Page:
PROJECTS AND STUDIES
Agha Petros and the Chaldeo-Assyrian Population of the Ottoman Empire
Bardizagun ou Bardizagtsin (Պարտիզակն ու պարտիզակցին)
A critical translation of Krikor
Mkhalian’s Bardizagun ou Bardizagtsin (Պարտիզակն ու
պարտիզակցին) by Ara Stepan Melkonian. This work is one of the great Armenia village histories, and its English edition promises to be a milestone in such translation work.
V. T. Mayewski and the Ottoman Provinces of Van and Bitlis
Mayewski was the Russian consul in Van (Ottoman Empire) cir. 1899, where undertook a major study
of Van and Bitlis regions for military purposes. The information he collected covered cartography, ethnography and statistics, as well as political and military assessments of these regions. Mayewski's work was published as a confidential
study for the Russian army. When the Ottoman military obtained a copy, they had it translated and printed in Ottoman Turkish. Our
own study focuses on Mayewski's ethnographic and statistical analyses, as part of a broader critical debate concerning the demographic profile of the late Ottoman Empire. This project is due for completion in 2013.
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The Turkish Parliament and the Denial of the Armenian Genocide
On 28 April 2005, after months of preparation, the Turkish Grand National Assembly launched a new initiative to deny the Armenian Genocide, with an attack on the 1916 British Parliamentary Blue Book, The Treatment of Armenians in the Ottoman Empire, 1915-17. The
Turkish effort soon turned into a debacle, raising questions about the
judgment of Turkish Parliamentarians when
dealing with Armenian issues.
Talaat Pasha's Report on the Armenian Genocide
In 2008, Murat Bardakci published facsimile documents from Talaat Pasha's private papers, including a untitled statistical report on the Ottoman Armenians between 1914 and 1917. While official Turkish historians tried to undermine serious consideration of these documents, especially the statistical report on Armenians, the Gomidas Institute confirmed their using Ottoman records in Turkish archives - and demonstrated that Talaat's statistics were actually a calculation of how many Armenians had disappeared in the Ottoman Empire between 1914 and 1917. The statistics represented the official view of the Armenian Genocide and showed that over a million Ottoman Armenians had disappeared between these two dates.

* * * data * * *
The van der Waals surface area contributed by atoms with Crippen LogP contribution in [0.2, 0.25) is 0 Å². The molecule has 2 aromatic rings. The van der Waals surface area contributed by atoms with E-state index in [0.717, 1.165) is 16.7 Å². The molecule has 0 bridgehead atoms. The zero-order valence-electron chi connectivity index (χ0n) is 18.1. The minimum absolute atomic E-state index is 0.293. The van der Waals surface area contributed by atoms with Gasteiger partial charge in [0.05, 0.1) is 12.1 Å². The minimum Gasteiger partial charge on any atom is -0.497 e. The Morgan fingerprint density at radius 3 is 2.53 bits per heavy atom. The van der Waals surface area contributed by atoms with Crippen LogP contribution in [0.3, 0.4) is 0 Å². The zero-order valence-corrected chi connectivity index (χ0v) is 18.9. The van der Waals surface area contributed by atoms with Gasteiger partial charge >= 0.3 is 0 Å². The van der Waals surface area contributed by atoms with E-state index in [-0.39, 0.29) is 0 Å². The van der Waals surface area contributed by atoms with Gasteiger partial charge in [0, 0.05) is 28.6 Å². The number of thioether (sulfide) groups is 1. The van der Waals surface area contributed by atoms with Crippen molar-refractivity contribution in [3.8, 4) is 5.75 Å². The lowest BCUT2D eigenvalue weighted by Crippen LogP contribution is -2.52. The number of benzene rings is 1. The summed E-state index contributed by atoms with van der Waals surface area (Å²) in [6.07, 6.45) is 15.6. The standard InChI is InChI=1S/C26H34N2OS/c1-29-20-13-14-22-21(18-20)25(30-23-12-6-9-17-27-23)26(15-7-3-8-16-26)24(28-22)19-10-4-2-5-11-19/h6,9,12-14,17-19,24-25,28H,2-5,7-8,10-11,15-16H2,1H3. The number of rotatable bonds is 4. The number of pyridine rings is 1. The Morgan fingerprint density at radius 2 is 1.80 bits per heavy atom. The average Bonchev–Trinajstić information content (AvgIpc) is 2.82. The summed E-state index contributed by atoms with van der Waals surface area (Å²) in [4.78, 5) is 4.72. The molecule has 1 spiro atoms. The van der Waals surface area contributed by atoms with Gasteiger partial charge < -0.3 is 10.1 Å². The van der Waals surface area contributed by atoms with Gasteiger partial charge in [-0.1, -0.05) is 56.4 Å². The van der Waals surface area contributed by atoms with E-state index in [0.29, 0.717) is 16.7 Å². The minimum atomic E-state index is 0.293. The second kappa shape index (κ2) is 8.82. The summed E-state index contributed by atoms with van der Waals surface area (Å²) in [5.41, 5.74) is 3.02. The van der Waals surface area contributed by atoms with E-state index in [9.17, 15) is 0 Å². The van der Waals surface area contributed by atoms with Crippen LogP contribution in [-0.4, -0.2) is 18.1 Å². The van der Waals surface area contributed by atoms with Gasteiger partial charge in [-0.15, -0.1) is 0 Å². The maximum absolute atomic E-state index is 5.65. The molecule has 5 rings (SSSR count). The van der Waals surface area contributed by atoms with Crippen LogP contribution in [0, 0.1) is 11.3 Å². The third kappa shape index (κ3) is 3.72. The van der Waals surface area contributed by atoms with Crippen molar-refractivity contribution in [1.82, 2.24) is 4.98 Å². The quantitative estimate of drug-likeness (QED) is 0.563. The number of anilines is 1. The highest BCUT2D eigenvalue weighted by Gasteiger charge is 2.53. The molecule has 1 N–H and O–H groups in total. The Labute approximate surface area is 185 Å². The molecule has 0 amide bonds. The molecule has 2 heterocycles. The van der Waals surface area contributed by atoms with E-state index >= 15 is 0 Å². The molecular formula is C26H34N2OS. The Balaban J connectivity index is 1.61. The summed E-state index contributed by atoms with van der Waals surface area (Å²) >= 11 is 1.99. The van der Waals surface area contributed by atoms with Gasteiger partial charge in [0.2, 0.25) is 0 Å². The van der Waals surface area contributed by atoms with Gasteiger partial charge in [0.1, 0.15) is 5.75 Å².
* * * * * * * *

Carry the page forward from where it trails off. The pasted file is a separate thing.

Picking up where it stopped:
What Happened on 24 April 1915? The Ayash Prisoners
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Yusuf Sarinay claims that the Armenians who were arrested in the Ottoman capital on 24 April 1915 had posed a threat to the security of the Ottoman Empire and were taken into protective custody. He suggests that Turkish archives can account for the fate of these prisoners and argues that practically all of them survived until 1918, when they were released. He specifically argues that this was the case with the political prisoners sent to Ayash. Yet, an examination of his work shows that his account is contrived.
British Parliamentary Blue Book on Armenian Genocide Sent to the Turkish Parliament for a Second Time
22 February 2013
Nora Vosbigian (London)
The Gomidas Institute and the Turkish Human Rights Association remind the Turkish Grand National Assembly that the latter still owes an explanation for its 2005 allegations against the British Parliament and the Armenian Genocide thesis.
21 March 2013
Anush Melkonian (London)
London was the venue for a conference sponsored by the Federation of
Turkish Associations UK. The event took place in an auditorium hired at
the London School of Economics by the sponsors. The thrust of the
meeting was the vilification of Armenians and the denial of the Armenian
A Ground-Breaking Turkish Conference : The Social and Economic History of Mardin Region, 1838-1938
09 November 2012
Fulya Burke (Mardin)
A truly international and interdisciplinary cutting-edge programme, with the participation of leading Armenian, Assyrian, Turkish and Kurdish scholars.
Closer Cooperation between Armenians and Assyrians
11 December 2012
Executive Board, Assyrian American Association of San Jose
Seyfo Centre USA hosted a series of educational lectures in Los
Angeles, San Diego, Turlock and San Jose on the Assyrian-Armenian
Genocide and Seyfo in 1915. The lectures were organized with the help of
local Assyrian American organizations, and given by the
British-Armenian historian, Ara Sarafian (Gomidas Institute, London).
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